Wireless data roaming is unavoidable unless you buy a local SIM card, but at the Inter-American Telecommunication Commission (CITEL) in Buenos Aires, Argentina, Canada recently signed a pact to end cellular data roaming charges across the Americas by 2022.
Before you get too excited though, the agreement is non-binding, in other words just a verbal agreement on paper.
“Although non-binding, the Buenos Aires Declaration is perfectly aligned with our government’s vision,” said Karl Sasseville, spokesperson for the office of Innovation, Science and Economic Development Minister Navdeep Bains, according to Global News.
The agreement to eliminate cellular data roaming fees within four years was signed by 19 countries throughout North, South, Central America and the Caribbean.
According to the Sasseville, “Minister Bains has been clear: Canadians deserve fair, affordable and quality telecommunications services. Canadians pay some of the highest rates among G7 countries. This has to change and our government will soon be announcing concrete measures to drive competition and affordability.?”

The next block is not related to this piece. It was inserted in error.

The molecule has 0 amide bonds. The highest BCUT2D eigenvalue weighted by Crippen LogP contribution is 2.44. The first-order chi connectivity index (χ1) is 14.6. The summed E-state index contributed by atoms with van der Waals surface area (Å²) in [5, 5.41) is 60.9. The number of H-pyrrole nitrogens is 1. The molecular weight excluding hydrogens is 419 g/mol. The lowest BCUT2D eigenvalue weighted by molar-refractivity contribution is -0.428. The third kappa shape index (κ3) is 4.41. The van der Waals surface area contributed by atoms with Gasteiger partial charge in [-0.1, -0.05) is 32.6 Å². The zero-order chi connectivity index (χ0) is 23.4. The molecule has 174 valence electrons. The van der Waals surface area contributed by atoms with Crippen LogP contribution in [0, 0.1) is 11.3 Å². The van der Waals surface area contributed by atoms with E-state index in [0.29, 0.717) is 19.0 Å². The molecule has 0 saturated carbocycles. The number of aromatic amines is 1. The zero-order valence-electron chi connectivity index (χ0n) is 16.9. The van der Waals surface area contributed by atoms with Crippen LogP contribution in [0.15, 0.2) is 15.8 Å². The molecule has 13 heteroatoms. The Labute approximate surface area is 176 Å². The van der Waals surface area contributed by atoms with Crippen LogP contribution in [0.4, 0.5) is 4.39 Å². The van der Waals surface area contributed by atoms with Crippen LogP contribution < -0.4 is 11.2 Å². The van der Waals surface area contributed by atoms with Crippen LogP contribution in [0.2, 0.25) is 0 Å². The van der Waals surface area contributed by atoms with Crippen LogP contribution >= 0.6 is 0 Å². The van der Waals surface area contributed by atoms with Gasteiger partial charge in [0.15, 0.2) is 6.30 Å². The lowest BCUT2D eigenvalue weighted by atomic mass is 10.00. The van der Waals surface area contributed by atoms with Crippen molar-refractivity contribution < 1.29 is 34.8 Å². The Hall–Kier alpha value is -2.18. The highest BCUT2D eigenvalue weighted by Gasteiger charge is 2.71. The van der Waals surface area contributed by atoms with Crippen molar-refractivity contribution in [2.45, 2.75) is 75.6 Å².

No specific plans or details were shared on just how exactly ISED will lower the cost of wireless services in Canada.
For now, roaming data is capped at $100 per billing cycle in Canada, and wireless carriers by law are required to notify customers when limits are reached. Extra data cannot be charged, unless customers grant authorization for overages to continue.
Will we actually see the government try to reduce wireless prices, and axe wireless data roaming altogether? It’ll be a tough sell, especially when Canada’s ‘Big 3’ profit off data overages and wireless data roaming.
The next Canadian federal election will take place next year, on October 21, 2019. Will we see the existing government start touting its plan to lower wireless prices?